Celebrity Photography: How I Got Started and How You Can Too
I have been working within the entertainment industry, photographing celebrities for publication for the past 12 years and am consistently asked how I got started in such a seemingly glamorous industry. In 1999, I began shooting red carpet events (everything from movie premieres to award shows) as well as concert photography (and no, I wasn’t a paparazzi. The celebrities always knew I was there and I never hid out in bushes).
I found that what I enjoyed most was photographing teen celebrities and began submitting some of my images to the teen publications (the first magazines I ever worked with were Popstar!, Tiger Beat and Bop). I built relationships with the magazines and with publicists on the red carpet and began to do more exclusive types of shoots (celebs at home, behind the scenes set visits on popular Disney and Nickelodeon type shows). I found that the one on one interaction versus yelling at celebrities to look into my lens from behind a barricade alongside 60 other photographers, was much more appealing to me creatively (although photographing the likes of Brad Pitt and Johnny Depp isn’t to hard on the eyes either). I eventually stopped doing red carpet/event photography all together with the birth of my son (I just couldn’t see being away from him during the evenings while I shot events and staying up all night doing edits). It’s not for everyone but for those who are interested…
I am going to share some insight as to how to get started in celebrity event photography.
You don’t necessarily have to be located in Los Angeles or New York to do it either (although that is where the majority of A list events take place).
First, It can be challenging to get your foot in the door, as you will need proper credentials to get into events. A worthwhile organization to check into is IFPO (International Freelance Photographer’s Organization). You can get assistance through their organization to get credentialed in order to cover celebrity events, sporting events, concerts, etc. or you can always call a local newspaper (maybe not the NY Times but a small newspaper in the area) to see if they would be interested in you covering the event for them. They may ask to see your portfolio so you better have something to show.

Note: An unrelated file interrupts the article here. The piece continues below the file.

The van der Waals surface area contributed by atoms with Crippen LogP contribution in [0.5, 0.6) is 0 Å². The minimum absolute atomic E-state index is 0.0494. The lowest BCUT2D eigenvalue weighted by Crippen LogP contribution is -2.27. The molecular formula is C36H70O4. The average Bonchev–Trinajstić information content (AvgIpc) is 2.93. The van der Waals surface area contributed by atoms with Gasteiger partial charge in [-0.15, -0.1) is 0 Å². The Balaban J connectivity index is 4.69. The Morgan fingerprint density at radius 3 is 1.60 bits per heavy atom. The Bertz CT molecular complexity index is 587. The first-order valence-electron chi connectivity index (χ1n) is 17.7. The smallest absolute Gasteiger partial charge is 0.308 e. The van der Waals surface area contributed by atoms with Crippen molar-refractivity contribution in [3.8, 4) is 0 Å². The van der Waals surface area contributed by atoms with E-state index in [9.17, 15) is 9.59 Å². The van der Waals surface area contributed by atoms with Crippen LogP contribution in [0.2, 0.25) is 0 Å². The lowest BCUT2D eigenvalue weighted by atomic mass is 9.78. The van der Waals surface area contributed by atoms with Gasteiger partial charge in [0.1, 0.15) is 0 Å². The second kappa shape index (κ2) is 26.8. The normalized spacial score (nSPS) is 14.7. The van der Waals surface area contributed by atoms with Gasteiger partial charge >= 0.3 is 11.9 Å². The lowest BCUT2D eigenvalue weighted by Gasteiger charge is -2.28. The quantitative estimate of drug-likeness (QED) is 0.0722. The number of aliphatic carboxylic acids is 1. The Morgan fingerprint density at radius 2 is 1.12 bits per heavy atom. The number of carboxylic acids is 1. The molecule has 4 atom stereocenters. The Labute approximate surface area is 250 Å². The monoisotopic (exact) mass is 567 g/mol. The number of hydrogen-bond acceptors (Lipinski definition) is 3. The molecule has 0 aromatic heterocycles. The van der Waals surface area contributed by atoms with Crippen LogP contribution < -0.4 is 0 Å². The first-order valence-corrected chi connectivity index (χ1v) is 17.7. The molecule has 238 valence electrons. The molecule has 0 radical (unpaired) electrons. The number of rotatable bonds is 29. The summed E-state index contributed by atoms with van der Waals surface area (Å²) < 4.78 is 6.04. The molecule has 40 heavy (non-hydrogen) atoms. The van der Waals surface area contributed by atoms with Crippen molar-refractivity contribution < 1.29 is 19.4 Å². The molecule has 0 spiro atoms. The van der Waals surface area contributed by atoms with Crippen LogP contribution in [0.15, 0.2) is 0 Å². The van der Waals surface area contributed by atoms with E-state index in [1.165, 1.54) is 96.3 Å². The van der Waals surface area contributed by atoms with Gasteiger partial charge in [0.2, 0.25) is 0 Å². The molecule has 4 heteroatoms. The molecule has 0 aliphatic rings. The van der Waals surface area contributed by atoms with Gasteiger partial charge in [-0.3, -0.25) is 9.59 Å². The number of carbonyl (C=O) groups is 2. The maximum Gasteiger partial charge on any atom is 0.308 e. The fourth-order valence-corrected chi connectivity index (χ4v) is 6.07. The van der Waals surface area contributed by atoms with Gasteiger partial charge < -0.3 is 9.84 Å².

I would begin to cover events on your own and submit them to magazines and publications. Some publications are very time sensitive (newspapers for example need the images the day you shoot them in most cases as it runs the following morning). There are ways you can find a list of publications in the area you are pursuing (celebrity, music, sports, etc.) –visit your local newsstand and look at what magazines feature the types of images you want to photograph and copy down the editor (or photo editor’s).
With red carpet photography, the most important thing is eye contact, which can also be the most challenging (how in the world do you get the celebrity to look into your lens when 60 other photographers are yelling at them to look in theirs?). You also have a few basic shots you will need to focus on: the headshot (mid chest and up), the half shot and the full-length shot (head to toe). You will also encounter the “over the shoulder” shot for women especially if they are in fashion attire.
Then… advance from there:
Once you have built a portfolio, the best way to build a solid reputation and career as an event photographer is by getting a syndication agency to represent you. They will get you credentialed for events and syndicate your photographs to publications worldwide. Some reputable agencies include Wireimage, Film Magic, BEI Images. Interested in knowing what agencies are getting their photographers published in the magazines? Check the byline credits. You will find the photographer’s name/agency!
Some excellent resources to find out what events are happening include Seeing Stars (they have press releases for movie premieres, award shows, celebrity sporting events and more for the Southern California area which contain publicist contact info. Press releases are a great resource. You can search for listings in your area online (example: PRWEB). You can also search for publicity companies in your area and let them know you are interested in receiving their press releases.
Once you are out there on the line – build relationships with other photographers, with publicists and with the talent when you are able to. Be someone people want to work with and have the work to back it up.
Rena Durham specializes in working with kids and teens (celebrity and commercial photography, headshots and kids portraiture). She is also a wife, a mother, a proud member of the Screen Actors Guild (she just recently played a supporting role in the film ‘Lyla Wolf: Infractus’). She believes that within every child there is pure beauty and enormous potential and that the best sound in the world is a child’s laugh. Feel free to connect on facebook and check out her blog!